1. EAT! Never allow your stomach to be fully empty. Keep a snack with you at all times Eating small meals throughout the day will help keep your blood sugar from dipping too low and triggering nausea. Try eating carbohydrates before you even get out of bed (crackers, toast, dried fruit, popcorn, granola bars, etc. )
2. Protein: Protein is the best source of sustained energy and will be one of your biggest allies in preventing nausea. Eat some just before bed to avoid feeling queasy in the morning.
3. Complex Carbohydrates: Avoid refined grains and simple carbs like pasta and sugar. These foods not only have little, if any, nutrition but can lead to low blood sugar. Enjoy whole wheat pastas, breads, and other whole grains.
4. Drink: Dehydration is a major cause of nausea and headaches. Aim for 2.5 litres of water, unsweetened juices, and herbal teas. Soft drinks, caffeinated beverages, and sugary drinks are best avoided throughout your pregnancy.
5. Avoid smells, tastes, and textures that trigger your nausea. Ask others in the house to be aware of and respect this.
6. Accupressure: Try “Seabands" designed to offset motion sickness, or firmly press an accupressure site that lies 1/6th of the way between your wrist and elbow, in the middle of the inner side of your forearm.
7. Ginger has has been clinically proven to relieve nausea. Take 250 mg three to four times a day in capsule form (do not exceed 1 g) or drink 5-6 cups of the tea throughout the day.
8. Digestive teas such as fennel, spearmint, and chamomile may also be of benefit if indigestion leads to your nausea.
9. Avoid foods that can cause gas and bloating. Try drinking carbonated beverages to help expel stomach gas.
10. If an increase in mucous production is causing your nausea, try indulging in spicy foods or drink hot teas.
11. Avoid sucking on hard candies on an empty stomach. Although this may temporarily relieve your nausea, the digestive juices you stimulate could make matters a lot worse.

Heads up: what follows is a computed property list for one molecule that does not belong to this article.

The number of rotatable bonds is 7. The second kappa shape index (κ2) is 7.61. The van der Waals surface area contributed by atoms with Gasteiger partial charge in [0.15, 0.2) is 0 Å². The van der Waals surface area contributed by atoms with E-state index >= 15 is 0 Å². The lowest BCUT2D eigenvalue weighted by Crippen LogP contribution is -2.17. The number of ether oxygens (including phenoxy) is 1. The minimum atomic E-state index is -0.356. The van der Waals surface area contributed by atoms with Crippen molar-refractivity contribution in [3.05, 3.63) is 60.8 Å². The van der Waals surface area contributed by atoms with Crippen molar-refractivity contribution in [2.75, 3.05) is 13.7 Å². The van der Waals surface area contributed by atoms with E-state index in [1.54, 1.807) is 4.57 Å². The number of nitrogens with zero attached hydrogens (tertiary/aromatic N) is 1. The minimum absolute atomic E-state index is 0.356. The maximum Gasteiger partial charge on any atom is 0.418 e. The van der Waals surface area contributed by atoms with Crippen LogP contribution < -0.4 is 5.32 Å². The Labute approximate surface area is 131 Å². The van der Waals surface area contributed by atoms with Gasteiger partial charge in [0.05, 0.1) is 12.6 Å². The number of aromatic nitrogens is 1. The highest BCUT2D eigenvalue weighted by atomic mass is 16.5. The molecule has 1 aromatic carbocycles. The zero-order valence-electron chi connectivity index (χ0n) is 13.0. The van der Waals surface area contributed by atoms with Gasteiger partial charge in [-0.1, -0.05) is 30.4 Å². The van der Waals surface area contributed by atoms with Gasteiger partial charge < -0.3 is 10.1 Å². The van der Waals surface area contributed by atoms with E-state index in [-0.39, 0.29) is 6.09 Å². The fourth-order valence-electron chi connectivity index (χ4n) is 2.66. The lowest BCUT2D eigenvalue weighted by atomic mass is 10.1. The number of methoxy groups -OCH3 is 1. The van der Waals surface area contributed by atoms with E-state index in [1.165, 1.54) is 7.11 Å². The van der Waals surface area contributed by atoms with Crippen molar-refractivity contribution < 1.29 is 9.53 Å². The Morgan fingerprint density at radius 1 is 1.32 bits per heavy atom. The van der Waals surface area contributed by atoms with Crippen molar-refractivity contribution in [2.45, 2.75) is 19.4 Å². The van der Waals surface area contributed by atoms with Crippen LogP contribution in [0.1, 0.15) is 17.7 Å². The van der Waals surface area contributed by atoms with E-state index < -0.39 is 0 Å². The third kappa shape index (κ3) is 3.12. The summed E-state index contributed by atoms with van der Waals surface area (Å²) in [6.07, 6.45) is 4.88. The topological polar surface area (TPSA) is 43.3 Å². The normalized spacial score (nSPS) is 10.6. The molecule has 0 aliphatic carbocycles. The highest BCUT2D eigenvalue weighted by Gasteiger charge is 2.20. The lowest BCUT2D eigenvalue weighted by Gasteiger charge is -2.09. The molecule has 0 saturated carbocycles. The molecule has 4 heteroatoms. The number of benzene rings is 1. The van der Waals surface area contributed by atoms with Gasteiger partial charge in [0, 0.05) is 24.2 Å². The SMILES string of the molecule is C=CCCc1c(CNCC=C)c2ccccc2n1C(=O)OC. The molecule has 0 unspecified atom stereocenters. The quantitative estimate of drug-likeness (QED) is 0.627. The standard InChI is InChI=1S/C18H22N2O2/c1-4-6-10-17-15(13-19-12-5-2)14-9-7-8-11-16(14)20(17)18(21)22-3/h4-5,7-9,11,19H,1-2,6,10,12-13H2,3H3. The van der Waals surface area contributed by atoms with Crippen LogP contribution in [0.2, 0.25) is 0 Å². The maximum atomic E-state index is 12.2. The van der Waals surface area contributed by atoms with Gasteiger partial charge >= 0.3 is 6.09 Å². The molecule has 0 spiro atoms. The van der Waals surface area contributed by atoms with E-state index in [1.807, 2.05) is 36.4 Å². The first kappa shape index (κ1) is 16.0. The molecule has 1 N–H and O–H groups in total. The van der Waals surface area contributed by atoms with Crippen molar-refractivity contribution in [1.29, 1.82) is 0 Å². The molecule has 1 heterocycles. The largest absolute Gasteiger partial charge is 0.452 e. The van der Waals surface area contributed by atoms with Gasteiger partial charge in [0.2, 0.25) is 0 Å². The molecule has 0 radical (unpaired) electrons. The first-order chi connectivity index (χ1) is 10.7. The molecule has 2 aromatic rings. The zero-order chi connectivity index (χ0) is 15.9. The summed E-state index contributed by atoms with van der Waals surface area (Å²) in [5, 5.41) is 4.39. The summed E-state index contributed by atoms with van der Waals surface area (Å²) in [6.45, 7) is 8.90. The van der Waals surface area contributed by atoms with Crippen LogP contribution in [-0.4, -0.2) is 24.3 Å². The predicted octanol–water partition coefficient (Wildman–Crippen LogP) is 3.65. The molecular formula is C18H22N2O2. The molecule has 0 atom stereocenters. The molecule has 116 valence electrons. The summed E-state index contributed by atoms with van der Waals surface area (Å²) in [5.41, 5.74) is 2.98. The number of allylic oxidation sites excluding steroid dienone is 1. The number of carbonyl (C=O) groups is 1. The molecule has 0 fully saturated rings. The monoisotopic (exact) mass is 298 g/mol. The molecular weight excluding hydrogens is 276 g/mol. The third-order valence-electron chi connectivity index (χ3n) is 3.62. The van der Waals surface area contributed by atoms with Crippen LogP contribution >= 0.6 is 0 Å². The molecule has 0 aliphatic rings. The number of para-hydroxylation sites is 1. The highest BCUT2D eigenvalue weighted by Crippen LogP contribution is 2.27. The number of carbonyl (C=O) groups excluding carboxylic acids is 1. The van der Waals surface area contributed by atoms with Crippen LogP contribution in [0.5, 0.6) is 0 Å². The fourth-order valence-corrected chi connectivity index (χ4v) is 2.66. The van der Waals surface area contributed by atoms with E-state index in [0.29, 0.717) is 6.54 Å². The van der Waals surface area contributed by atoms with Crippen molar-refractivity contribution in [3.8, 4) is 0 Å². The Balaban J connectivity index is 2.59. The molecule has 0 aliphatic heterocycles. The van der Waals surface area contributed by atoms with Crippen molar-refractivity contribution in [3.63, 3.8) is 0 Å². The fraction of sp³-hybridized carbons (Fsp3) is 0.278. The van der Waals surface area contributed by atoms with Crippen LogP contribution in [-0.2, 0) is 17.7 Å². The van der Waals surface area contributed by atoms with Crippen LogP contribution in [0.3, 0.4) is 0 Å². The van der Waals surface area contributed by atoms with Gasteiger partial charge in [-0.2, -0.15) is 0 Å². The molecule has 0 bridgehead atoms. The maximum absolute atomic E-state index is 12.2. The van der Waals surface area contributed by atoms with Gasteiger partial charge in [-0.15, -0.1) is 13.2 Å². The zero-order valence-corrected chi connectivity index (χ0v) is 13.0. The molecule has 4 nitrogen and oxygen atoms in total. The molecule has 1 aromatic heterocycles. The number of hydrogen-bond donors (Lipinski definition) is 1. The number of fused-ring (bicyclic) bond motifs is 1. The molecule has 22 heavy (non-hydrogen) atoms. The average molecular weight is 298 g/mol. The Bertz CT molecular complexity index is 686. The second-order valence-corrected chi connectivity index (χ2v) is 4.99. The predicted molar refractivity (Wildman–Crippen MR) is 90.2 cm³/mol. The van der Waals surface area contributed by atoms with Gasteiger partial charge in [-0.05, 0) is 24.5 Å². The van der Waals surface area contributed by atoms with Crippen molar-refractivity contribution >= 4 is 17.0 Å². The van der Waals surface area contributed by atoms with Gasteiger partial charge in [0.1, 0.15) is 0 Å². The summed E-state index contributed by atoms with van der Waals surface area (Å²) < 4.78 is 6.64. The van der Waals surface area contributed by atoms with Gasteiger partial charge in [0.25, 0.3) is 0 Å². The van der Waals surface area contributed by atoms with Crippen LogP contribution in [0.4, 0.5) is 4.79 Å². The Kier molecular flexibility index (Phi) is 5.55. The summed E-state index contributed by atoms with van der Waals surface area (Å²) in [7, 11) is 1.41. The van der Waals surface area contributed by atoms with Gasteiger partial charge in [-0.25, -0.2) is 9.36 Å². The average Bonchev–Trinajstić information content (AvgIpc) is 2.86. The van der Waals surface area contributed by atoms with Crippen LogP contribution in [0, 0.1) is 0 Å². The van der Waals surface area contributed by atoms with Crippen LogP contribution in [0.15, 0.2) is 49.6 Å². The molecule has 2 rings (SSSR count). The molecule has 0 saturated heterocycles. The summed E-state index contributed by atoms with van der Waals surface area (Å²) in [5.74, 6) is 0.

12. Vitamin B6: Taking 25 mg of B6 throughout the day, not exceeding 150 mg. may help “shut off" the nausea control-centre in your brain. Many women are deficient in B vitamins at the onset of pregnancy, especially those who were previously on oral contraceptives.
13. Avoid taking your supplements on an empty stomach .
14. Sleep: Exhaustion can aggravate nausea, and baby- making is tiring work!
15. Address your fears: Many women find that there is a psychological component to their nausea which can be relieved though counselling and talking with others, as well as empowering themselves in preparation for the birth.
16. Indigestion: Try using digestive enzymes such as papain and bromelain at mealtime to aid digestion. Activated charcoal may also help relieve a “sour" stomach. Try 2 capsules when nauseous, up to twice a day.
17. Homeopathics: Homeopathic remedies are usually prescribed on an individual basis, but you might try remedies such as nux vomica, ipecac, and sepia. (Be sure you are purchasing the homeopathic variety of ipecac. The undiluted kind can be dangerous to your pregnancy)
18. Keep active: CO2 buildup in the blood can contribute to nausea, which can be reduced with the help of cardiovascular activity such as walking and swimming.
19. Talk: Many women experience ambivalence when they find out they are pregnant, even if it was planned. This anxiety can lead to nausea, which in turn can lead to more anxiety.
20. Herbs: There are a variety of herbs that your herbalist can recommend including dandelion root, wild yam, vitex, false unicorn, and black horehound. Find someone knowledgeable in the use of herbs during pregnancy to formulate something specifically for you.
21. Aromatherapy: Many essential oils will be off-limits during pregnancy, especially in the first trimester. However lavender essential oil, when inhaled, may help relieve some nausea.
NOTE: Always make sure your doctor or midwife is aware of your situation. Vomiting during pregnancy can quickly lead to dehydration and possibly malnutrition if it continues long enough. In some cases it may be an unrelated pathogen and should be investigated by your caregiver. em>
Stacelynn Caughlan is a Clinical Nutritionist and Certified Herbalist who specializes in pregnancy, birth and childhood. She is currently the editor of http://www.motherandchildhealth.com an online source of advice on nutrition, herbs, and natural healing for pregnancy, birth, and childhood. It includes parenting advice, articles, experts, and a variety of resources that help support natural lifestyle choices.